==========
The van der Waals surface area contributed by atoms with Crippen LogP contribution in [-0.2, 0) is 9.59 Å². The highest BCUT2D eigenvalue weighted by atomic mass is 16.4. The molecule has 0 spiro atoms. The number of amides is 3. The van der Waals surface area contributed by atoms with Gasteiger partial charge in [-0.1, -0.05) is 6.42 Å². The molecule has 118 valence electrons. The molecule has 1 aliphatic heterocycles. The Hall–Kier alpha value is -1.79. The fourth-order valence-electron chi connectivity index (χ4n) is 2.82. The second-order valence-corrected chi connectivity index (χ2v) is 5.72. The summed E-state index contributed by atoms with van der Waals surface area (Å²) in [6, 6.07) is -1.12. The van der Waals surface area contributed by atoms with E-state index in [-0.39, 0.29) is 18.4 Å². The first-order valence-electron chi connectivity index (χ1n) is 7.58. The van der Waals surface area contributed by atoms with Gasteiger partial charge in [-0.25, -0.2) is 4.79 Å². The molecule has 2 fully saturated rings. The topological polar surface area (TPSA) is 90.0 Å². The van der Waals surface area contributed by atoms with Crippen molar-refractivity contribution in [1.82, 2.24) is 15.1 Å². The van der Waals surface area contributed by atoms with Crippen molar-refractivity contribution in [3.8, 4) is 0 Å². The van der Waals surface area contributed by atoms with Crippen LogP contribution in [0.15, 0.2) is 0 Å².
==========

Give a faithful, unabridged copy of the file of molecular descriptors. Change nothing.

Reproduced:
The van der Waals surface area contributed by atoms with Crippen LogP contribution in [-0.2, 0) is 9.59 Å². The highest BCUT2D eigenvalue weighted by atomic mass is 16.4. The molecule has 0 spiro atoms. The number of amides is 3. The van der Waals surface area contributed by atoms with Gasteiger partial charge in [-0.1, -0.05) is 6.42 Å². The molecule has 118 valence electrons. The molecule has 1 aliphatic heterocycles. The Hall–Kier alpha value is -1.79. The fourth-order valence-electron chi connectivity index (χ4n) is 2.82. The second-order valence-corrected chi connectivity index (χ2v) is 5.72. The summed E-state index contributed by atoms with van der Waals surface area (Å²) in [6, 6.07) is -1.12. The van der Waals surface area contributed by atoms with E-state index in [-0.39, 0.29) is 18.4 Å². The first-order valence-electron chi connectivity index (χ1n) is 7.58. The van der Waals surface area contributed by atoms with Gasteiger partial charge in [-0.25, -0.2) is 4.79 Å². The molecule has 2 fully saturated rings. The topological polar surface area (TPSA) is 90.0 Å². The van der Waals surface area contributed by atoms with Crippen molar-refractivity contribution in [1.82, 2.24) is 15.1 Å². The van der Waals surface area contributed by atoms with Crippen molar-refractivity contribution in [3.8, 4) is 0 Å². The van der Waals surface area contributed by atoms with Crippen LogP contribution in [0.15, 0.2) is 0 Å².